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Identifying Suspicious Skin Lesions with a Noninvasive, Painless Device

Published: Monday, October 28, 2013
Last Updated: Sunday, October 27, 2013
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VivaScope®cellular imaging devices from Caliber Imaging & Diagnostics.

One in five Americans will develop skin cancer. According to a 2007 study in Archives of Dermatology, more than 3.5 million skin cancers are diagnosed annually-more new cases than breast, prostate, lung and colon cancers combined.

One might think that most people wouldn't hesitate to consult a dermatologist or their general practitioner about any bump, mole or discoloration on their body, since many skin cancers can now be successfully treated if found sufficiently early.

It is surprising that anyone with a skin lesion would hesitate before seeking medical evaluation - one excuse people give is that if they ignore it, it will just go away. Why else do people wait? Some may honestly believe their moles are nothing to worry about.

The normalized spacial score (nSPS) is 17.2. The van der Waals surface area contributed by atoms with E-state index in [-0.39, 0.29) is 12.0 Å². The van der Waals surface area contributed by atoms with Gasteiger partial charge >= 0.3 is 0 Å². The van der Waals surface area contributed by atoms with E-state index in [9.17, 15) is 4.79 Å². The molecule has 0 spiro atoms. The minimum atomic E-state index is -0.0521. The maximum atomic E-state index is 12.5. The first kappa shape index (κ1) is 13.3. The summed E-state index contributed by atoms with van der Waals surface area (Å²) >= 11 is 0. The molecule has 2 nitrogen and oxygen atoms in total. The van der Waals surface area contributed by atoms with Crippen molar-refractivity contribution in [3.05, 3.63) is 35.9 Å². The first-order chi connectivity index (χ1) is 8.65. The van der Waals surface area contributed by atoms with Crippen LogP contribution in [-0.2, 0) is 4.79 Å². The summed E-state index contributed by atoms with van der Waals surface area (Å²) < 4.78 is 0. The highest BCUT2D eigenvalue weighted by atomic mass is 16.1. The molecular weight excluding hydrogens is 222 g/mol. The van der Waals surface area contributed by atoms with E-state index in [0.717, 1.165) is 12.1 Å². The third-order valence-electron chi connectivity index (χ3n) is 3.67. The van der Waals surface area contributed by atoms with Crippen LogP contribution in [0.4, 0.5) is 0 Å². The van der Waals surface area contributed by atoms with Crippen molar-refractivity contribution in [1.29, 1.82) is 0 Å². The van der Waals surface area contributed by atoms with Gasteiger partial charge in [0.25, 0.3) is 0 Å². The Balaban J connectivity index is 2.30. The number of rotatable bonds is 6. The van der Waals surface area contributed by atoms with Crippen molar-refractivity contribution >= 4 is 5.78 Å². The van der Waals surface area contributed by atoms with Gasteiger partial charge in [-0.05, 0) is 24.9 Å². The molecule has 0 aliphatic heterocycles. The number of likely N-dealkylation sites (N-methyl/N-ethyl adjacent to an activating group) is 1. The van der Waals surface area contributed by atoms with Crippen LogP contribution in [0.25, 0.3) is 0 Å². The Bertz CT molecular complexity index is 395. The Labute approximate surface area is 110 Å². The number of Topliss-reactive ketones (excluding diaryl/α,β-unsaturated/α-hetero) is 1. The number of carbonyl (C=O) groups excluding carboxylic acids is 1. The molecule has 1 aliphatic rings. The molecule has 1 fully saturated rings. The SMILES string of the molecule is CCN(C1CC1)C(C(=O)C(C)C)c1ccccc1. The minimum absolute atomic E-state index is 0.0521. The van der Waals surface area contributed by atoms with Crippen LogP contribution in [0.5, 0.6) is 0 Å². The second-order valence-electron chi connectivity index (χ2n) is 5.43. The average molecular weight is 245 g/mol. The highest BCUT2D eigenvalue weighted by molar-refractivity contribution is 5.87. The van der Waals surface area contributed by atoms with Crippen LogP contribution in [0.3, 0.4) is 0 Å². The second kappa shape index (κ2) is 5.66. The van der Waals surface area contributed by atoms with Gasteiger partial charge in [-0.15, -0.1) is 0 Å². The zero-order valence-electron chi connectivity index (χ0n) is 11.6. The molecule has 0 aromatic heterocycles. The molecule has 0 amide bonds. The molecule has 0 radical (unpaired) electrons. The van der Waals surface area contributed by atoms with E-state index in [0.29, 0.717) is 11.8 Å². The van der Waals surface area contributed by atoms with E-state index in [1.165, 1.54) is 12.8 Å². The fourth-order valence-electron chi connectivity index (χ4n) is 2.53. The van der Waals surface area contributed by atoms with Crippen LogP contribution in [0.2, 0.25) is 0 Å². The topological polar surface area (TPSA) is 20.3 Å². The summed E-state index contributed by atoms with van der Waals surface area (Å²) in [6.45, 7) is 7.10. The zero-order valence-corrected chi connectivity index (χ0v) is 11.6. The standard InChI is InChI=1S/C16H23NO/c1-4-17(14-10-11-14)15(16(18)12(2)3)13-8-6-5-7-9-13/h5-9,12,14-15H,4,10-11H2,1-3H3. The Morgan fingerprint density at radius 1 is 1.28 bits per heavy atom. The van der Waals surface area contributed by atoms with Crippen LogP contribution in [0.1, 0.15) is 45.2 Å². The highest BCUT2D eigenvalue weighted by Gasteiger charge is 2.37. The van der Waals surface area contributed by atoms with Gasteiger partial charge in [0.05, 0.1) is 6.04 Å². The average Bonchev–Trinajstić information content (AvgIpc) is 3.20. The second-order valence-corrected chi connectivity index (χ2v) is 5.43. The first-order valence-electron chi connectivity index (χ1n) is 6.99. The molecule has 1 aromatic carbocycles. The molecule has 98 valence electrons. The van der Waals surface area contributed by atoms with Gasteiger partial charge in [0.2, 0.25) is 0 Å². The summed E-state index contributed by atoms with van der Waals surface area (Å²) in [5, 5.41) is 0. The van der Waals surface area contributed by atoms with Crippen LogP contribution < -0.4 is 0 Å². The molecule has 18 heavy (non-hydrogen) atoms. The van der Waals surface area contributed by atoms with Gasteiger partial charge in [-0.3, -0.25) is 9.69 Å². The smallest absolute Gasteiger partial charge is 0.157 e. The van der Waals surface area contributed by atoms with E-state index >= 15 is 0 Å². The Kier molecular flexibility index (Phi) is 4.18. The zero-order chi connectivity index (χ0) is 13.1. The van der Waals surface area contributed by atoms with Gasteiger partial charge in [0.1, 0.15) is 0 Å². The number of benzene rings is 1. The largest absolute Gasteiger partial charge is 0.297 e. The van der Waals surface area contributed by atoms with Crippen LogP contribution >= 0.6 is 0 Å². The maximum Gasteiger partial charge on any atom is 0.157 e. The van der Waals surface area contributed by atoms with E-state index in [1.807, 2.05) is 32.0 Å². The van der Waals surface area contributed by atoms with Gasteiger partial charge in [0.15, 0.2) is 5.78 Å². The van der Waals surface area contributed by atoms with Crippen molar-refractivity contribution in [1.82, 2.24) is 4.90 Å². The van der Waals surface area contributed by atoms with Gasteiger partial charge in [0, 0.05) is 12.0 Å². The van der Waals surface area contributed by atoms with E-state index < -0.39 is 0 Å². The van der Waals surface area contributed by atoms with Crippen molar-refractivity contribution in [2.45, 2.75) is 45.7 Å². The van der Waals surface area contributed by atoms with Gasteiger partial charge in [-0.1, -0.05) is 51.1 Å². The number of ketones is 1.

Others are terrified that a biopsy would leave a scar, a concern that does hold some validity since the majority of skin lesions are benign, but until recently, could only be proven benign by performing a biopsy and examining the surgically removed tissue under a microscope.

One innovative company, Caliber Imaging & Diagnostics, led by CEO L. Michael Hone, has taken the steam out of that last excuse with their FDA-cleared VivaScope®cellular imaging devices.

These new tools allow physicians to biopsy and technicians to evaluate a patient's skin, at and below the skin surface, using imaging rather than surgical options.

Says Hone: "The best medicine with regard to skin cancer is prevention. One should always consider sun protection, apply SPF-30 every day and wear a hat and sunglasses outdoors. The second-best medicine is to consult one's health care provider immediately when one spots anything that might be the least bit questionable. And when a doctor is consulted, ask if they have a noninvasive way to biopsy skin. Doctors should want to provide patients with a painless, noninvasive optical skin biopsy in lieu of the traditional biopsy to help them make a diagnosis."

The company is already marketing its VivaScope systems, including two handheld VivaScopes, the 1500 and 3000, and the VivaScope 2500 for use in the operating room. Another advantage: no waiting. Obtaining the image takes only five to 10 minutes.

"Our technology can image down into the entire lesion, layer by layer, and immediately help doctors eliminate or diagnose a variety of skin diseases and disorders," says Hone.


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